Duran has four tips for anyone seeking dental care abroad:

  • Do extensive research on dentists. For most destinations, Google searches bring up numerous dentistry sites. Websites such as WhatClinic.com provide client reviews. PatientsBeyondBorders.com only admits clinics that have passed a stringent vetting process, including U.S. board certification and patient referrals. “This would be a more intensive kind of research than any kind of search for a dentist you would do locally,” Duran says. “Look at the dentist’s website, their affiliations, their training, testimonials, reviews, everything.”
  • Research the procedure you’re having done. “Try to understand as much as possible the procedure you’re going to undergo,” Duran says. “It will help you know what questions to ask the new dentist. One example would be knowing the type of implant or crowns and the top brands. Know what that dentist uses; is it top quality? That’s important, too, if there are issues later; repairs or follow up may easily be facilitated in the states when you know the materials, sizes, etc. that were used.”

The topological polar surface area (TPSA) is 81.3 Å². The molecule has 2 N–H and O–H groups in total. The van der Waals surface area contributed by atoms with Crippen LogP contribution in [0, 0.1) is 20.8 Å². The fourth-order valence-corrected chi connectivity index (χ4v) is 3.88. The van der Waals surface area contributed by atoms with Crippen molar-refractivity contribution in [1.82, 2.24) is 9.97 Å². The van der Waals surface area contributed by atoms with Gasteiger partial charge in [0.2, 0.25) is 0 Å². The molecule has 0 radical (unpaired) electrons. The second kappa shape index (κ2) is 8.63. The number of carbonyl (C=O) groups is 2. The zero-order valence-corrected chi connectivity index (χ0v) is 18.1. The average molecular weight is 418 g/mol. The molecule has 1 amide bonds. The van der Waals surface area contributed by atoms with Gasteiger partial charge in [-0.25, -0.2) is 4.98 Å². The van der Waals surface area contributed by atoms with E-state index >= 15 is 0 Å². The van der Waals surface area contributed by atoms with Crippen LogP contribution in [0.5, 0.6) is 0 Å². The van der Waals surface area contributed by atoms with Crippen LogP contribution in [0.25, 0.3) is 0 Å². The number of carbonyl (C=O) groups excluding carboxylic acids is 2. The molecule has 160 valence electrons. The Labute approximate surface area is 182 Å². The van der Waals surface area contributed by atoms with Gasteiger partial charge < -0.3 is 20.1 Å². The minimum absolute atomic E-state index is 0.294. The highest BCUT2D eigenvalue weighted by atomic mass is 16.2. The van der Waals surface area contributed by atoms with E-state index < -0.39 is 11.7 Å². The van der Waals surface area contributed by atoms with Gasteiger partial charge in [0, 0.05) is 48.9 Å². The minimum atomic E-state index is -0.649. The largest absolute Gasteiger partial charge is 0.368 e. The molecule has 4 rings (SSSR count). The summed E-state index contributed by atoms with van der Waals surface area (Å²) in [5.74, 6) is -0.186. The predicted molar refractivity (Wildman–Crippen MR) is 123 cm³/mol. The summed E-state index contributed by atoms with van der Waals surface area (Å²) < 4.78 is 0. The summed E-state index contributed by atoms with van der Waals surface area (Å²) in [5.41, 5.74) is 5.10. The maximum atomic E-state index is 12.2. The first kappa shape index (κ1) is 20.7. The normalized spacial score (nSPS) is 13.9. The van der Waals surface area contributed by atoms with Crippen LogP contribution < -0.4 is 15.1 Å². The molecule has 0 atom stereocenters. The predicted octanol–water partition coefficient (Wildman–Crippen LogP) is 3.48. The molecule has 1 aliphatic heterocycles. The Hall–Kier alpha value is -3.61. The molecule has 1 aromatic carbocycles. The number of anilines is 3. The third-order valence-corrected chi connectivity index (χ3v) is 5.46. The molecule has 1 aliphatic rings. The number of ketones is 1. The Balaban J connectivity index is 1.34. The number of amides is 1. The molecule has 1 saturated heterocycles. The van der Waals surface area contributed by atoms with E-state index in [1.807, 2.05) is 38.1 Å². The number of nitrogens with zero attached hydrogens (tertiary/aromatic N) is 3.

• Set up a video meeting or call. “You don’t want to just rely on your initial research,” Duran says. “When you’re establishing a relationship with a new dentist out of the country, it’s important to build trust and for the patient to look at the dentist as their mentor, coach and personal trainer when it comes to their oral health.”
  • Research your dental legal rights in that country. “What are your rights if something goes wrong, and what are the entities that regulate dentistry in that country?” Duran says. “Do you have recourse? We have seen horror stories. It can get very complicated outside the U.S.”

“Dental tourism can be really attractive for the average American, but you have to do your due diligence,” Duran says. “Given how many are doing it, they are finding who they think is the right dentist for the type of procedure they need done.”

About Dr. Ramon DurĂ¡n